Though warnings of a "death spiral" on the Affordable Care Act exchanges are hardly new, health insurers' continued struggles in the individual market are reigniting questions about that worst-case possibility, according to The Hill.
At a panel this week, Michael Taggart, a consultant with S&P Dow Jones Indices, said a collapse of the market is possible, but noted that he "wouldn't attempt to put a probability on it" because of all the factors that could tip the scales either way. Yet while Kaiser Family Foundation's Larry Levitt tells the publication he thinks "something's got to give"--either insurers drop out or premiums rise--it's more likely it will be the latter, as many plans were priced too low in the first place.
The most recent point of concern is news that UnitedHealth made good on its threat to pull out of the exchanges by exiting the markets in Arkansas and Georgia. The large insurer, however, isn't a major player in either state, and has been a reluctant participant in the exchanges from the start.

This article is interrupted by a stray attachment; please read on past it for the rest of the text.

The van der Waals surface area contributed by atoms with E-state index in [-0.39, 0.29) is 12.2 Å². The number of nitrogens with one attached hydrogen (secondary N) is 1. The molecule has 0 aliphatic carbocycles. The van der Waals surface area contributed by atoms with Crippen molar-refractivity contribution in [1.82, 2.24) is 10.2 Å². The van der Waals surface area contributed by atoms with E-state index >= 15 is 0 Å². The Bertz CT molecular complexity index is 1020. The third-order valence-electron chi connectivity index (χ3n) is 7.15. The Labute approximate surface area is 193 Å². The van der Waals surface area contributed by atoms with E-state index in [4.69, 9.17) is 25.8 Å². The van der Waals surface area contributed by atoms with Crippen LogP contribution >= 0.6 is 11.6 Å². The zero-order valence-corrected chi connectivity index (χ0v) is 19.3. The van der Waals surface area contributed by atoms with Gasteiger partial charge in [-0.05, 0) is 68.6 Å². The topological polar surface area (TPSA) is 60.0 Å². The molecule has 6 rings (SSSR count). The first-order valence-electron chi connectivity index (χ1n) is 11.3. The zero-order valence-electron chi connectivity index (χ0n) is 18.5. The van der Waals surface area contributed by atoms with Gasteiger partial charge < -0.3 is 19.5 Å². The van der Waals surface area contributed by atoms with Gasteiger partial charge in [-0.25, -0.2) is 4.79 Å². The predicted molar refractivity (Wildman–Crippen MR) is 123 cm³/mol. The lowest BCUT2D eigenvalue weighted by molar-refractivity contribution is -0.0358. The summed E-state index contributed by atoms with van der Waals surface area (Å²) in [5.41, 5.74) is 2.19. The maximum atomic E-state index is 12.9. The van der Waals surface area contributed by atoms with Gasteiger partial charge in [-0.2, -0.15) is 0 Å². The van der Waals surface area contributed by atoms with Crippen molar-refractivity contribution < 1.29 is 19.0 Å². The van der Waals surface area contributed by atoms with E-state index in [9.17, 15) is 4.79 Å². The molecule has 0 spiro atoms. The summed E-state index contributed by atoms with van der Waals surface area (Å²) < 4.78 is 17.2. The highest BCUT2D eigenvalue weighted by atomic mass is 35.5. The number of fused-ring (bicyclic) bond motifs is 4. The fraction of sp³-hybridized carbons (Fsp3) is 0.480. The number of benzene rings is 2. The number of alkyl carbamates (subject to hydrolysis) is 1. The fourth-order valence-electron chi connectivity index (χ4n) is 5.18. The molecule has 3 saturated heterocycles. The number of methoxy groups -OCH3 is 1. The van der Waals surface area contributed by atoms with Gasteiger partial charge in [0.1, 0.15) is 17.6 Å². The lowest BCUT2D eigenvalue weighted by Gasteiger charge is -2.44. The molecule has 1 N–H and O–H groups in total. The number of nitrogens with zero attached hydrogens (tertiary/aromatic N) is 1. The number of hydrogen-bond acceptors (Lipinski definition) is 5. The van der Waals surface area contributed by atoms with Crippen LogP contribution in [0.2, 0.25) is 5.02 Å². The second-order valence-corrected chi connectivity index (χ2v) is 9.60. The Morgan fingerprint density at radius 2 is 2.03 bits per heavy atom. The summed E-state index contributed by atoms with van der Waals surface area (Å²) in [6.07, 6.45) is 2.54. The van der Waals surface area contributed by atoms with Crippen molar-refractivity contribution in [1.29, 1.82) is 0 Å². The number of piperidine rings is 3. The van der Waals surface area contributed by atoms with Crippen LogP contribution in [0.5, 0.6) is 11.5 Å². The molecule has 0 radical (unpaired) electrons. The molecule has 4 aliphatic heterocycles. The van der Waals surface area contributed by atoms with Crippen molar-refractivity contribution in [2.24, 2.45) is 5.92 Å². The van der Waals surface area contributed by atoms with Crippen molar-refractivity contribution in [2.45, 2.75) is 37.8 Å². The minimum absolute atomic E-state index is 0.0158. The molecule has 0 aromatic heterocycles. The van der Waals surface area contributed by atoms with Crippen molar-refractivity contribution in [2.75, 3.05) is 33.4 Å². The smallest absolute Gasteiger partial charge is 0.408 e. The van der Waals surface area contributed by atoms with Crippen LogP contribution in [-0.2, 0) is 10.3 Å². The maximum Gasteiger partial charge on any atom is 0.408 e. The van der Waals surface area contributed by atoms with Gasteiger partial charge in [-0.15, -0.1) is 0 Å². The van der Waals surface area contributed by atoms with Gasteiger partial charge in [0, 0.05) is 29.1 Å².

Yet there are also signs of trouble for Blues plans, which are dominant in many ACA marketplaces. Blue Cross and Blue Shield of North Carolina, for example, has said it will lose a total of $400 million in the individual market for 2014 through 2015.
"We're not alone, and I think that that also is evidence to suggest that there are systemic and fundamental challenges that we all need to have a civilized conversation about," CEO Brian Wilson tells The Hill.
But Centers for Medicare & Medicaid Services Chief Operating Officer Mandy Cohen tells the publication that the growth she's seen in the marketplaces makes her confident of their long-term sustainability. And she isn't concerned about BCBSNC exiting the exchanges, pointing to its ongoing technology and administrative issues as the driving forces behind its losses.
To learn more:
- read The Hill article